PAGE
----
The president has proposed in his budget for fiscal year 2013 a reduction -- but not eliminating deductions for individuals making more than $200,000 a year or families reporting income greater than $250,000. The fiscal year begins Oct. 1 and end Sept. 30, 2013. Several experts we interviewed could not recall any prior proposals by Obama to enact such changes.
PolitiFact Georgia filled out a form on Santorum’s campaign website with questions about this statement, but it didn’t get a reply. We also called the Santorum campaign, which cheerfully asked us to send an email to a campaign spokesman. We emailed the spokesman twice but didn’t get a reply.
Santorum’s statement seemed off base from anything we’ve seen or read. Our rating: False.
The "mega-rich" pay about 15 percent in taxes, while the middle class "fall into the 15 percent and 25 percent income tax brackets, and then are hit with heavy payroll taxes to boot."
Warren Buffett in an Aug. 14, 2011 New York Times op-ed
It's not often you see someone stand up and say, "Tax me more!"
Yet that's just what famed investor Warren Buffett has done in an op-ed in the New York Times headlined, "Stop Coddling the Super-Rich." Buffett says that very wealthy people like himself pay lower tax rates than the middle class, thanks to special tax categories for investment income.
"While the poor and middle class fight for us in Afghanistan, and while most Americans struggle to make ends meet, we mega-rich continue to get our extraordinary tax breaks," he wrote.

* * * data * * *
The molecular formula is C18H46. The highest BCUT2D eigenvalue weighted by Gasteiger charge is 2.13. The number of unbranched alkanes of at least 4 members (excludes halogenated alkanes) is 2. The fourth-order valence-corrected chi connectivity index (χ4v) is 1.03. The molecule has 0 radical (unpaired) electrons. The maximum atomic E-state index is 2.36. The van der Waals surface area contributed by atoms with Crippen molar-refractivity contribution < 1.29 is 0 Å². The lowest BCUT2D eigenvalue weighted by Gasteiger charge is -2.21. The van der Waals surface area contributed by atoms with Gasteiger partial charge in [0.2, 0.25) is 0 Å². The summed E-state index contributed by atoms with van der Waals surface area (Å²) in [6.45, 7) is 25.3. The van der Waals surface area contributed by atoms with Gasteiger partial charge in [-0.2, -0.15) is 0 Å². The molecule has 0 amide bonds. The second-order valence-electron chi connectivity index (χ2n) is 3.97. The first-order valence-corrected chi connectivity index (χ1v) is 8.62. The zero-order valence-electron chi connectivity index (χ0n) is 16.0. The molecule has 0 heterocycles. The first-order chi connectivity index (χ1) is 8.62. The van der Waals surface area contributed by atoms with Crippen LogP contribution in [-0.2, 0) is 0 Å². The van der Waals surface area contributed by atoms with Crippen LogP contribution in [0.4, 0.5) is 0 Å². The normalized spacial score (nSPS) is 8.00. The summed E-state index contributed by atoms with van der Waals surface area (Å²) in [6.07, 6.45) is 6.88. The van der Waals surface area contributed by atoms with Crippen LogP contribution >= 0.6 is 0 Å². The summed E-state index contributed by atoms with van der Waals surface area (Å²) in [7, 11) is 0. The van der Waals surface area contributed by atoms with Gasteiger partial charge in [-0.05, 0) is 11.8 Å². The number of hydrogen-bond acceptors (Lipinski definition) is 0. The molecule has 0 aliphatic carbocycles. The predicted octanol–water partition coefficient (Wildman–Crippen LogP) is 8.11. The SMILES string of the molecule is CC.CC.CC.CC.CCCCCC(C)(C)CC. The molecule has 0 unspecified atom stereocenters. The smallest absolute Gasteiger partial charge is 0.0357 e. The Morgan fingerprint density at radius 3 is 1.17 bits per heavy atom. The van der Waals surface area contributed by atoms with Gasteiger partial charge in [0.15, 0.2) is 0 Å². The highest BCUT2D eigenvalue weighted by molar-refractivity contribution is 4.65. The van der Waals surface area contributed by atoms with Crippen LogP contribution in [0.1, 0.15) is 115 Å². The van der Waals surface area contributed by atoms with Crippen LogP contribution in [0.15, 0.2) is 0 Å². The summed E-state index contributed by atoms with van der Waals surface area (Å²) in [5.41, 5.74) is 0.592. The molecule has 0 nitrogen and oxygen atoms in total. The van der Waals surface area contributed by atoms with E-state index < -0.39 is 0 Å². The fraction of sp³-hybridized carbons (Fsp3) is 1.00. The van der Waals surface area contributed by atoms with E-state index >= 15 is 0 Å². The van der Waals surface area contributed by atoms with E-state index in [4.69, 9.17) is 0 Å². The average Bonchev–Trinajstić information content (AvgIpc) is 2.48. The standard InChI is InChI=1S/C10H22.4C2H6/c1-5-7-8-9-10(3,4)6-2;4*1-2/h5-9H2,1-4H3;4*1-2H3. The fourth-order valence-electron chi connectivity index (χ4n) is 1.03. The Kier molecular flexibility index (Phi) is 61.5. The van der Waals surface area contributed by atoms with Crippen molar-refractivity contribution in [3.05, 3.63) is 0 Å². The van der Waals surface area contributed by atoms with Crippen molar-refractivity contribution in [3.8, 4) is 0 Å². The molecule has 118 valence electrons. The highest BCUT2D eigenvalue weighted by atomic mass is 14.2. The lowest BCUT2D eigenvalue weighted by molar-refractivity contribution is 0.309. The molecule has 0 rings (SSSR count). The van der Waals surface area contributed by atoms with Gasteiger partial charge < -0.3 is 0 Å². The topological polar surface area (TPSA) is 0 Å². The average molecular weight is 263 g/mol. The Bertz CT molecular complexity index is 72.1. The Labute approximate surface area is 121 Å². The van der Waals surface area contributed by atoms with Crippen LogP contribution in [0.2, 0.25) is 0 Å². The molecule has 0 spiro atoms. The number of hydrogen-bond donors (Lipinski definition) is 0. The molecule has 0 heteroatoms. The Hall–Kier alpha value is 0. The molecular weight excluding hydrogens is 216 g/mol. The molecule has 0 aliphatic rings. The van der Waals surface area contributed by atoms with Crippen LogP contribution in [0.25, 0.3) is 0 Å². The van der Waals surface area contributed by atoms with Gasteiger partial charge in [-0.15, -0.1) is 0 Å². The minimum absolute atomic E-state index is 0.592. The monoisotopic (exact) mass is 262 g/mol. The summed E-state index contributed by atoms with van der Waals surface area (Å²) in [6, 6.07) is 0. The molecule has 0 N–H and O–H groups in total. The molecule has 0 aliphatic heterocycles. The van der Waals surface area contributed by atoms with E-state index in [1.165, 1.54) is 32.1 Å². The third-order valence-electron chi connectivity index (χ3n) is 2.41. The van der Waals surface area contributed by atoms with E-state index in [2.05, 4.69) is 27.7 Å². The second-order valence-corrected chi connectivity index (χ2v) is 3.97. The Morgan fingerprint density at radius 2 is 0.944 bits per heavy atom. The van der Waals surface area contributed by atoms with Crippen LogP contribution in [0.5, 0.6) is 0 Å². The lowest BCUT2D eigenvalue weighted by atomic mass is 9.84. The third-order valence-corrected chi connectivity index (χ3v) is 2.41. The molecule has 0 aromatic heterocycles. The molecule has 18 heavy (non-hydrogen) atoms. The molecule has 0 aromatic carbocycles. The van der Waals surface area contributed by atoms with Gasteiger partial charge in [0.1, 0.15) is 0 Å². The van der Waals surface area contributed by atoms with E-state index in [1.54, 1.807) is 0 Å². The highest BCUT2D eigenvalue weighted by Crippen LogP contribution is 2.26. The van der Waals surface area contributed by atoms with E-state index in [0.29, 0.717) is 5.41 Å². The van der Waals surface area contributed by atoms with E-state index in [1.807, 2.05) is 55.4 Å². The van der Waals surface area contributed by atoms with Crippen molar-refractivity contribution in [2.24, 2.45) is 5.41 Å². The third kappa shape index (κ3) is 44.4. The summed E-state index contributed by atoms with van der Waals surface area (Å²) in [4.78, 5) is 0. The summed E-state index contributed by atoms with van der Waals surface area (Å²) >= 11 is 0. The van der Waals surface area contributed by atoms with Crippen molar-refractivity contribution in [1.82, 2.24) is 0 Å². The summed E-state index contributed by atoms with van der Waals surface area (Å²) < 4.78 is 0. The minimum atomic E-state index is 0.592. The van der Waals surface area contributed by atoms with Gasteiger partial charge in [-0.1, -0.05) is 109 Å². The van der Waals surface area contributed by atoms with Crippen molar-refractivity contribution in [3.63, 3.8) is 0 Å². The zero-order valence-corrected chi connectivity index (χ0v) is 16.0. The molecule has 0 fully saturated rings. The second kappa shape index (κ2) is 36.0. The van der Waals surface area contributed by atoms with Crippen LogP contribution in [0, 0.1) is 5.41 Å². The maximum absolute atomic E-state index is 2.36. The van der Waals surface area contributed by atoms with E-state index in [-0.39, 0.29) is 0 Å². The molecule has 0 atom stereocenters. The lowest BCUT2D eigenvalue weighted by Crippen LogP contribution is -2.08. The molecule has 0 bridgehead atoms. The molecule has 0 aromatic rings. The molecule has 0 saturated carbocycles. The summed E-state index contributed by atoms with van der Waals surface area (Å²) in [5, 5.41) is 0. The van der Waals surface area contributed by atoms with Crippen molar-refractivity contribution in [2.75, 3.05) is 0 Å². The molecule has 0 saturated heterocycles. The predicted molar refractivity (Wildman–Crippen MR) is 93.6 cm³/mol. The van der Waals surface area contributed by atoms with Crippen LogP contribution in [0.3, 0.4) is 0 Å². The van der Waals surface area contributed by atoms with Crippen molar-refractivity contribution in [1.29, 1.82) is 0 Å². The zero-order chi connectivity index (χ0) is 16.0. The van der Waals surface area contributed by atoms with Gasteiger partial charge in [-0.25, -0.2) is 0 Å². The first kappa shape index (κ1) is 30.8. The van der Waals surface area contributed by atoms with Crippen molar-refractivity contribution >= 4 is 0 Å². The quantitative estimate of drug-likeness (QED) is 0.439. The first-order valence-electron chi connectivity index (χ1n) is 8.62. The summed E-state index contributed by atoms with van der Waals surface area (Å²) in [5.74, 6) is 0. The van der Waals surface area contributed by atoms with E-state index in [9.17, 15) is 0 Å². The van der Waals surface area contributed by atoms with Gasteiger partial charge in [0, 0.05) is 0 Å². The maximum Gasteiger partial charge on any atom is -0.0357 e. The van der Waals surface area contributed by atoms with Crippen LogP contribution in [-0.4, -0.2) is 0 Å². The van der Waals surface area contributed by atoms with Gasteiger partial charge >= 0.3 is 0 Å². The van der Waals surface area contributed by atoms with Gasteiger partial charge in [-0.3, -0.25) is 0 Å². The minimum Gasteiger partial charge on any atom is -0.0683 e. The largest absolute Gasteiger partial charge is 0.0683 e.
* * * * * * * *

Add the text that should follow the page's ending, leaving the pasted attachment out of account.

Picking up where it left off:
As an example, Buffett said he paid an effective tax rate of 17.4 percent, while people who worked in his office made much less but paid higher effective tax rates of between 33 percent and 41 percent, averaging 36 percent.
In the final analysis, there are two categories: the rich and the really rich. And the evidence tends to point to the conclusion that the really rich pay less in taxes as a percentage of income then their merely well-to-do counterparts -- if their income comes primarily from investments. Buffett's statement was rated True.
"America's wealthiest 25 percent pay 86 percent of total income taxes. Wealthiest 5 percent pay 60 percent of total income taxes."
U.S. Rep. Tom Graves, R-Ga., in an April 13, 2011 Twitter post.
When tax time rolled around last year, Georgia congressman Tom Graves began posting messages on Twitter about the current tax system.
This one got our attention.
"America's wealthiest 25 percent pay 86 percent of total income taxes. Wealthiest 5 percent pay 60 percent of total income taxes," the message said.
His spokesman, John Donnelly, directed us to a report by the Internal Revenue Service that was completed this past winter, based on 2008 data. The report shows that the top 5 percent of taxpayers paid 58.7 percent of federal income taxes. The top 25 percent of taxpayers paid 86.34 percent of total income taxes.
Graves was off by a percentage point in relaying the figure for the top 5 percent, but both of his numbers are very close to the IRS data. And while using only the federal income tax as a stand-in for the total federal tax burden paints a somewhat skewed picture, Graves was careful to make his words in the tweet accurate. So we rate his claim as True.